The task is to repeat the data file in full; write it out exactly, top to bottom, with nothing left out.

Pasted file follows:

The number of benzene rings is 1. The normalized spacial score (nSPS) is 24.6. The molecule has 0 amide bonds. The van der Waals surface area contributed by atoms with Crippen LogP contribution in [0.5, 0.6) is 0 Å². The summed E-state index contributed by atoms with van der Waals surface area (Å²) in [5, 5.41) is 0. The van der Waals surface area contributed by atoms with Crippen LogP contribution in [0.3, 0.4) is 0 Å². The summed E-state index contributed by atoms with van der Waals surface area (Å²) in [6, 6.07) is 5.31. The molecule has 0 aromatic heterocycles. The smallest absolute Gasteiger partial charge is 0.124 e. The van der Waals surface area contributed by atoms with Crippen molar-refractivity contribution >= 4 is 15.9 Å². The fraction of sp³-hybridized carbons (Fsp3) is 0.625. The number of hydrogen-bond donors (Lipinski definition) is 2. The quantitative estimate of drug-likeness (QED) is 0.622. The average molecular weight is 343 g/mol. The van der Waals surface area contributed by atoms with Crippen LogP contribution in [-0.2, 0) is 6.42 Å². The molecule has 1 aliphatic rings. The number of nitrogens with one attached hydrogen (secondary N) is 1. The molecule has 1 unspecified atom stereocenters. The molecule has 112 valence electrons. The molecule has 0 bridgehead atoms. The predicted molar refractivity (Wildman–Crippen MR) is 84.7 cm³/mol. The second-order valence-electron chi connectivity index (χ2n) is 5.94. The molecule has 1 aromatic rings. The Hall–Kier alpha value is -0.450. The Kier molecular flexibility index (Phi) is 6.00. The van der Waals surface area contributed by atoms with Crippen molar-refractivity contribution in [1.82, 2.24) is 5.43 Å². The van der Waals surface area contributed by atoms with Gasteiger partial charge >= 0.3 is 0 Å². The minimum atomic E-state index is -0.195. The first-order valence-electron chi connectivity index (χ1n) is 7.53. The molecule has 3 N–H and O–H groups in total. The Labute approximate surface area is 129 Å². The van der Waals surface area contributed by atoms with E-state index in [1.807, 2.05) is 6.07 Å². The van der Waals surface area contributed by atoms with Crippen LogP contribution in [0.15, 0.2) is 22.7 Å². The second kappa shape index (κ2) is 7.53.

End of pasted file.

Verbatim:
The number of benzene rings is 1. The normalized spacial score (nSPS) is 24.6. The molecule has 0 amide bonds. The van der Waals surface area contributed by atoms with Crippen LogP contribution in [0.5, 0.6) is 0 Å². The summed E-state index contributed by atoms with van der Waals surface area (Å²) in [5, 5.41) is 0. The van der Waals surface area contributed by atoms with Crippen LogP contribution in [0.3, 0.4) is 0 Å². The summed E-state index contributed by atoms with van der Waals surface area (Å²) in [6, 6.07) is 5.31. The molecule has 0 aromatic heterocycles. The smallest absolute Gasteiger partial charge is 0.124 e. The van der Waals surface area contributed by atoms with Crippen molar-refractivity contribution >= 4 is 15.9 Å². The fraction of sp³-hybridized carbons (Fsp3) is 0.625. The number of hydrogen-bond donors (Lipinski definition) is 2. The quantitative estimate of drug-likeness (QED) is 0.622. The average molecular weight is 343 g/mol. The van der Waals surface area contributed by atoms with Crippen LogP contribution in [-0.2, 0) is 6.42 Å². The molecule has 1 aliphatic rings. The number of nitrogens with one attached hydrogen (secondary N) is 1. The molecule has 1 unspecified atom stereocenters. The molecule has 112 valence electrons. The molecule has 0 bridgehead atoms. The predicted molar refractivity (Wildman–Crippen MR) is 84.7 cm³/mol. The second-order valence-electron chi connectivity index (χ2n) is 5.94. The molecule has 1 aromatic rings. The Hall–Kier alpha value is -0.450. The Kier molecular flexibility index (Phi) is 6.00. The van der Waals surface area contributed by atoms with Crippen molar-refractivity contribution in [1.82, 2.24) is 5.43 Å². The van der Waals surface area contributed by atoms with Gasteiger partial charge >= 0.3 is 0 Å². The minimum atomic E-state index is -0.195. The first-order valence-electron chi connectivity index (χ1n) is 7.53. The molecule has 3 N–H and O–H groups in total. The Labute approximate surface area is 129 Å². The van der Waals surface area contributed by atoms with E-state index in [1.807, 2.05) is 6.07 Å². The van der Waals surface area contributed by atoms with Crippen LogP contribution in [0.15, 0.2) is 22.7 Å². The second kappa shape index (κ2) is 7.53.